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ELI INVESTMENTS, LLC, A Mississippi Limited Liability Company v. SILVER SLIPPER CASINO VENTURE, LLC, A Delaware Limited Liability Company; Silver Slipper Gaming, LLC, A Limited Liability Company; and Broadwater Development, LLP.
¶ 1. Eli Investments, LLC, sued Silver Slipper Casino Venture, LLC, and Silver Slipper Gambling, LLC (collectively “Silver Slipper”), and Broadwater Development, LLC, to recover for damages sustained to Eli's Biloxi hotel when Silver Slipper's casino allided1 with it during Hurricane Katrina. The trial court granted Silver Slipper's and Broadwater's motions for summary judgment. Eli now appeals the trial court's grant of summary judgment to Silver Slipper. Finding that Eli has presented a genuine dispute of material fact regarding Silver Slipper's negligence, we reverse the trial court's grant of summary judgment to Silver Slipper and remand for further proceedings.
FACTS & PROCEDURAL HISTORY
¶ 2. In April of 2005, Silver Slipper purchased the President Casino, a casino barge, and entered into a lease of the tidelands2 and fast lands3 making up the Broadwater Beach Marina area in Biloxi, Mississippi, from Broadwater Development, LLC.4 The President Casino was not employed as a mobile vessel, but was secured to the marina by a mooring system of six four-legged mooring “dolphins” and permanent couplings. This system was designed to allow the casino to rise securely with the tide to a height of between fifteen and twenty feet above normal tide levels.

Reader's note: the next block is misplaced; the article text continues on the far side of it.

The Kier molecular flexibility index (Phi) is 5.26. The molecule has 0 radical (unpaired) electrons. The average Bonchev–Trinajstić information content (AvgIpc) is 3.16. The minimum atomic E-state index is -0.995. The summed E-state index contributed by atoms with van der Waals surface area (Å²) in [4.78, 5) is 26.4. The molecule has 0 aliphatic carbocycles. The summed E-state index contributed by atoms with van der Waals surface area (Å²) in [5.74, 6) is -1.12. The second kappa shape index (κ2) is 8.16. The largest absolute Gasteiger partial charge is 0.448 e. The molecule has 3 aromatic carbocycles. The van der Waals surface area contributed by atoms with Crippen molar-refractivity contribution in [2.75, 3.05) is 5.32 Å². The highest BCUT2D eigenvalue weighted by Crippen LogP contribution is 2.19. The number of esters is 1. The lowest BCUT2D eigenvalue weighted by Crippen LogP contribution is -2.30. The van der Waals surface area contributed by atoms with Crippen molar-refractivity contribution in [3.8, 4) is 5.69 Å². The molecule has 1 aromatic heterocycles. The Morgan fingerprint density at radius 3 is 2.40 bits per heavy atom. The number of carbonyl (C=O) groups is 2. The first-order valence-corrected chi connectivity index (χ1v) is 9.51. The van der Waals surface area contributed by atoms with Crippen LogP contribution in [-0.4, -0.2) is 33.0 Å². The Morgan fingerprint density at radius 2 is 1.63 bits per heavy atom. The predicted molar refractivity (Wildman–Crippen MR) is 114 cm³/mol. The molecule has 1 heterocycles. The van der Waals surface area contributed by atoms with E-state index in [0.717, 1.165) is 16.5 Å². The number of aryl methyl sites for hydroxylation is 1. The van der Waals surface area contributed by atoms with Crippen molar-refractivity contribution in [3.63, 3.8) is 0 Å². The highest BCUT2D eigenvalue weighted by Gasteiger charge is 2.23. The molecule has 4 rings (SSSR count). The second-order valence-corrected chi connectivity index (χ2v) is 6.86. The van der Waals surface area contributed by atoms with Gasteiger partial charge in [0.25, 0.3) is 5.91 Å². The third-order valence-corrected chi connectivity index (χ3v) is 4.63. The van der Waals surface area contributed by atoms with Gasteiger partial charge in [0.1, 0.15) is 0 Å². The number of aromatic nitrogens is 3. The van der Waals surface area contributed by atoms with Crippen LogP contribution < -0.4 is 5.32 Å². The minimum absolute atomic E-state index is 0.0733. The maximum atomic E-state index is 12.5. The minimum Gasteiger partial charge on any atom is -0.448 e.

¶ 3. On August 28, 2005, the Mississippi Gaming Commission ordered Silver Slipper to close the President Casino to prepare for the imminent landfall of Hurricane Katrina. At that time, operations at the President Casino were discontinued, patrons were escorted from the casino, all utilities were disconnected, and the barge's access ramp was raised.
¶ 4. Hurricane Katrina made landfall on the Mississippi Gulf Coast in the morning hours of August 29, 2005. The hurricane's peak storm surge and peak wind gusts occurred nearly simultaneously around the time of landfall. The storm surge in Biloxi reportedly reached a height of twenty-five feet above mean sea level, but was higher in some areas. During the storm surge, the President Casino barge floated free of its moorings and traveled roughly one mile in a west-northwesterly direction, finally alliding with and coming to rest on top of the Biloxi Beachfront Hotel, which was owned by Eli. Eli claims the allision destroyed the hotel's main building and caused extensive damage to other parts of the hotel.